Most days, Will chooses to disremember his Etekahuna boyhood. Still, every good bloke calls home on his Mum’s birthday, even if a tongue lashing awaits. Will got off fairly lightly, with “we’ll see you at Christmas, won’t we?” and “if you’ve got a car, go visit your Nan, she’s in a home in the Hutt now.”
It’s the Kapiti coast that’s a byword for retirement in Wellington, nicknamed God’s Waiting Room, but its retirement lodges cater to the affluent. Wellington city itself is sprinkled with retirement flats for the well-off and compos mentis. For everyone else, the retirement homes of the Hutt await, government subsidized, a little shabby, but well meaning.
That is how Will and Winona came to spend Sunday afternoon perched on old chairs in a Naenae “residence”. Winona, shaken by a senility sighting on the way in, is quiet. She peeps around Nan’s room, very small, very pink and 70s. Nan, in her 70s herself, is bundled on the tiny single bed, frail and bright-eyed under her afghans, well-informed about current events. Will is surprised about this until she says, “Of course I am. We watch telly all day. You haven’t got a mayor yet, have you?”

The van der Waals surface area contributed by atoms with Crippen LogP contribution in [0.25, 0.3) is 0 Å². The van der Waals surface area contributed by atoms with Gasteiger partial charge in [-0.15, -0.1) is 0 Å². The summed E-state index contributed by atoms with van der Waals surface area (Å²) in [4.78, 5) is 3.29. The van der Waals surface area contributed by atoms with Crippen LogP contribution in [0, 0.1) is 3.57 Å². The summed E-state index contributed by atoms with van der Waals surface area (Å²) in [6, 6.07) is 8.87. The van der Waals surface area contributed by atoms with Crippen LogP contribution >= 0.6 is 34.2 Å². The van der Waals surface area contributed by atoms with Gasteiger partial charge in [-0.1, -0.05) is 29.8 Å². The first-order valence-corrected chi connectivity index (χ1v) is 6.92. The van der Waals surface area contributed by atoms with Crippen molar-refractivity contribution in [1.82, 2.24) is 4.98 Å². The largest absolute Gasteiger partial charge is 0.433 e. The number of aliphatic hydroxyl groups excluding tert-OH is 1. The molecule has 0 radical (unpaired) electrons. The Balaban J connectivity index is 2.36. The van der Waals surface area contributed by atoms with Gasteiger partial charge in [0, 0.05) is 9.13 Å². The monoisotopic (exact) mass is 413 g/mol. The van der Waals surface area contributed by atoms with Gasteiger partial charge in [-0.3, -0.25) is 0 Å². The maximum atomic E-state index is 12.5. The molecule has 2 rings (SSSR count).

Will says, “No, Nan,” as if confessing that he hasn’t done his homework.
Nan nods. “It’s just like when I was younger. Votes were votes. They’d never have called it until all the votes were in then. Politics hasn’t been the same since they voted in Muldoon, it’s been downhill ever since.”
Will manages not to laugh and shoots a glance at Winona. But she misses it; she is glancing at Nan’s medication timetable, pinned up on the wall next to Will’s sun-faded sixth form school picture. Suddenly, brightly, she says, “We should take you out to lunch next weekend. Maybe high tea! Would you like that, Nan?”